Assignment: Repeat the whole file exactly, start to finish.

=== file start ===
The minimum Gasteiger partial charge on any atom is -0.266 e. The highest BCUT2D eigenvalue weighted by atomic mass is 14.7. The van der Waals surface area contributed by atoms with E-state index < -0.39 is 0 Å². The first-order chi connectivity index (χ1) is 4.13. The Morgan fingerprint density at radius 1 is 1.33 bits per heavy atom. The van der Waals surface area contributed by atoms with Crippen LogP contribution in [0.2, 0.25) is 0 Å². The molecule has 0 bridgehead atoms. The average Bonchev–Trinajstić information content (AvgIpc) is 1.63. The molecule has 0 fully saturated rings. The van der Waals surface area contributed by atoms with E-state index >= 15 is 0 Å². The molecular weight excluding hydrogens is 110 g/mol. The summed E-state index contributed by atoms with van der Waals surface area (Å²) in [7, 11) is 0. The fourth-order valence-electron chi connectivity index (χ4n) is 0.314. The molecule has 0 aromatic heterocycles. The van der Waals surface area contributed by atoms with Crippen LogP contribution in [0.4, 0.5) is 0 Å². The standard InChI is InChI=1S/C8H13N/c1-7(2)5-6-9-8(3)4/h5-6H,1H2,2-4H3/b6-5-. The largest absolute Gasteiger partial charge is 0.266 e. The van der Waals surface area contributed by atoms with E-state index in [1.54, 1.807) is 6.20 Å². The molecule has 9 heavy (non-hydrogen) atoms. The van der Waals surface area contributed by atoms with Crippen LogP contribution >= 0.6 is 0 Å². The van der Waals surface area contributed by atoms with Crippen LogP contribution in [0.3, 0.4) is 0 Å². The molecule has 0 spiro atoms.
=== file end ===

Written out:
The minimum Gasteiger partial charge on any atom is -0.266 e. The highest BCUT2D eigenvalue weighted by atomic mass is 14.7. The van der Waals surface area contributed by atoms with E-state index < -0.39 is 0 Å². The first-order chi connectivity index (χ1) is 4.13. The Morgan fingerprint density at radius 1 is 1.33 bits per heavy atom. The van der Waals surface area contributed by atoms with Crippen LogP contribution in [0.2, 0.25) is 0 Å². The molecule has 0 bridgehead atoms. The average Bonchev–Trinajstić information content (AvgIpc) is 1.63. The molecule has 0 fully saturated rings. The van der Waals surface area contributed by atoms with E-state index >= 15 is 0 Å². The molecular weight excluding hydrogens is 110 g/mol. The summed E-state index contributed by atoms with van der Waals surface area (Å²) in [7, 11) is 0. The fourth-order valence-electron chi connectivity index (χ4n) is 0.314. The molecule has 0 aromatic heterocycles. The van der Waals surface area contributed by atoms with Crippen LogP contribution in [0.4, 0.5) is 0 Å². The standard InChI is InChI=1S/C8H13N/c1-7(2)5-6-9-8(3)4/h5-6H,1H2,2-4H3/b6-5-. The largest absolute Gasteiger partial charge is 0.266 e. The van der Waals surface area contributed by atoms with E-state index in [1.54, 1.807) is 6.20 Å². The molecule has 9 heavy (non-hydrogen) atoms. The van der Waals surface area contributed by atoms with Crippen LogP contribution >= 0.6 is 0 Å². The van der Waals surface area contributed by atoms with Crippen LogP contribution in [0.3, 0.4) is 0 Å². The molecule has 0 spiro atoms.